When The Confessions of a Railroad Signalman were published in this magazine, the statements of the author aroused much comment and criticism among the officials of the Pennsylvania system. A comprehensive examination and analysis of some of the charges was undertaken, and 495 replies and explanations were returned by 45 operating officers. With a few qualifications, these replies amounted to a sweeping denial of the allegations, so far as the Pennsylvania system was concerned. At the same time the management of the Pennsylvania system insists that the introduction of the schedule into its policy, as now proposed by some of its employees, would constitute a most emphatic interference with discipline and imperil the safety of the traveling public. This is exactly the condition and state of affairs which has been fully described in The Confessions of a Railroad Signalman. The missing link, then, is to connect the schedule with the evils anticipated by the Pennsylvania management, and thus justify them in their refusal to have anything to do with it, or even to accept arbitration or mediation of any kind in relation to it. I have no authority from the Pennsylvania Railroad to make any attempt to justify their action in any way, and this personal explanation is intended to cover this article from beginning to end.
In taking issue with organized labor in these matters of authority and the schedule, and in advocating the soundness of the Pennsylvania system of management, it will be necessary to start with the rudiments of the topic, and to follow the issue in its development into one of the most important industrial problems which the present generation is called upon to study.
This dilemma of the railroads, which so closely concerns the convenience and safety of the public, is simply a question between personal management and management by trade agreement or schedule. It is not to be supposed, however, that personal management is altogether right and sufficient, or that the schedule in every particular is wrong and should be abolished. The point for the people to understand is that the present combination of these methods, which is now in force on most railroads, is a pact between man and manager, from which the principles of justice and safety are slowly yet surely being eliminated. This is the nature of the pact which the Pennsylvania Railroad is now being called upon to adopt, after generations of successful personal management.
In my demonstration of the actual work and influence of the schedule on American railroads to-day, let me begin with a commonplace illustration of authority in every-day life.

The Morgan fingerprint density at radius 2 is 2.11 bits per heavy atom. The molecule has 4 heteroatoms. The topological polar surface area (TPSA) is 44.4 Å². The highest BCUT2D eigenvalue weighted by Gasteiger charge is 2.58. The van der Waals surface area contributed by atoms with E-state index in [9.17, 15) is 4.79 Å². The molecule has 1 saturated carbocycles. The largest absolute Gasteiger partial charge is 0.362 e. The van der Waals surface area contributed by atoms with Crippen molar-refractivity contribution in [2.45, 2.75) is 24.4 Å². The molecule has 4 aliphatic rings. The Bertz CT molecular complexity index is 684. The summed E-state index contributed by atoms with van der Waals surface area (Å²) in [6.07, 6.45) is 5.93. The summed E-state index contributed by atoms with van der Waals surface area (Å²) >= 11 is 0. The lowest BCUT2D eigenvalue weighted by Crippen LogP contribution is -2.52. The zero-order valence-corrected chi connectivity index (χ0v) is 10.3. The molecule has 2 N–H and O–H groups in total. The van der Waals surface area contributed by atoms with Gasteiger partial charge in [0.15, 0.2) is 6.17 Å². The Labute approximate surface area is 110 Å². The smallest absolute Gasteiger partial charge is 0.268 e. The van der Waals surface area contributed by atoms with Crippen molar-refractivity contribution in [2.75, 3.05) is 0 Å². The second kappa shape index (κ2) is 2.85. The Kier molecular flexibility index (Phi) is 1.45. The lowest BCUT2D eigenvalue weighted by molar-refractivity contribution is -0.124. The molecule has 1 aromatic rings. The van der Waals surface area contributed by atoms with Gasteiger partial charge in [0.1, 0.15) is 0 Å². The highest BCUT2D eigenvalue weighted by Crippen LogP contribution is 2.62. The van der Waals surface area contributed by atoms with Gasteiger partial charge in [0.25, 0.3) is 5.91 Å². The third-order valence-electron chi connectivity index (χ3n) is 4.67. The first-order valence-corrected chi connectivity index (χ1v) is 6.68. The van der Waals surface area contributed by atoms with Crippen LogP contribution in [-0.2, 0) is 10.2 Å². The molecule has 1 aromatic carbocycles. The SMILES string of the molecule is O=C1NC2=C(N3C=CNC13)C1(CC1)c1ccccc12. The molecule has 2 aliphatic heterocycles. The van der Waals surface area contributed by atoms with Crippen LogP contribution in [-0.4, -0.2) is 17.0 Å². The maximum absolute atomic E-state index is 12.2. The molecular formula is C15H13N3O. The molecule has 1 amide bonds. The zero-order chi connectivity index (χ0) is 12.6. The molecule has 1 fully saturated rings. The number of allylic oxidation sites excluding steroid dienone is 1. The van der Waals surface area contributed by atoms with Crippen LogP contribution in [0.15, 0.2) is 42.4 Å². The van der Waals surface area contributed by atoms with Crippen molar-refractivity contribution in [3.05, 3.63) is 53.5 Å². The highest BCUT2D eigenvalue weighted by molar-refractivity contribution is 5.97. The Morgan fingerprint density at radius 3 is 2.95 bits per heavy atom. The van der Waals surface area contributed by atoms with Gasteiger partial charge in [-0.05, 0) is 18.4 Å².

The policeman stands at a crossing on a crowded thoroughfare. He is a striking example of personal management and authority. He must deal firmly and justly with situations as they arise. His uplifted hand represents the law. Practically speaking, there is no appeal from his personal judgment. He is intrusted by the people with this autocratic authority for extraordinary reasons, and on account of dangerous conditions. At all costs, traffic must proceed with regularity and safety. If the public are dissatisfied with his behavior or his decisions, the authority and responsibility of his office are not interfered with; another officer is simply put in his place.
Here we have certain principles in regard to authority followed by satisfactory results. On the railroads there are no such recognized principles, and consequently no such results. For a number of years public opinion has been trying to improve the management of our railroads by placing limitations on its authority, and holding it up to public scrutiny as more or less untrustworthy. In this way authority has been parceled out among national and state commissions and the labor organizations. Improvement is sought in every direction at the expense of authority. As a matter of fact, with even greater complications and dangers to contend with than the policeman on the street-crossing, the superintendent of the railroad should be equally powerful, and he should receive the support of law and public opinion. To-day the superintendent will tell you that you cannot treat railroad men as the policeman handles teamsters and the public. He is unable to do so because his superiors have made bargains and agreements with the labor organizations in which the managers are playing a losing game from start to finish. Superintendents and managers are losing ground in this way.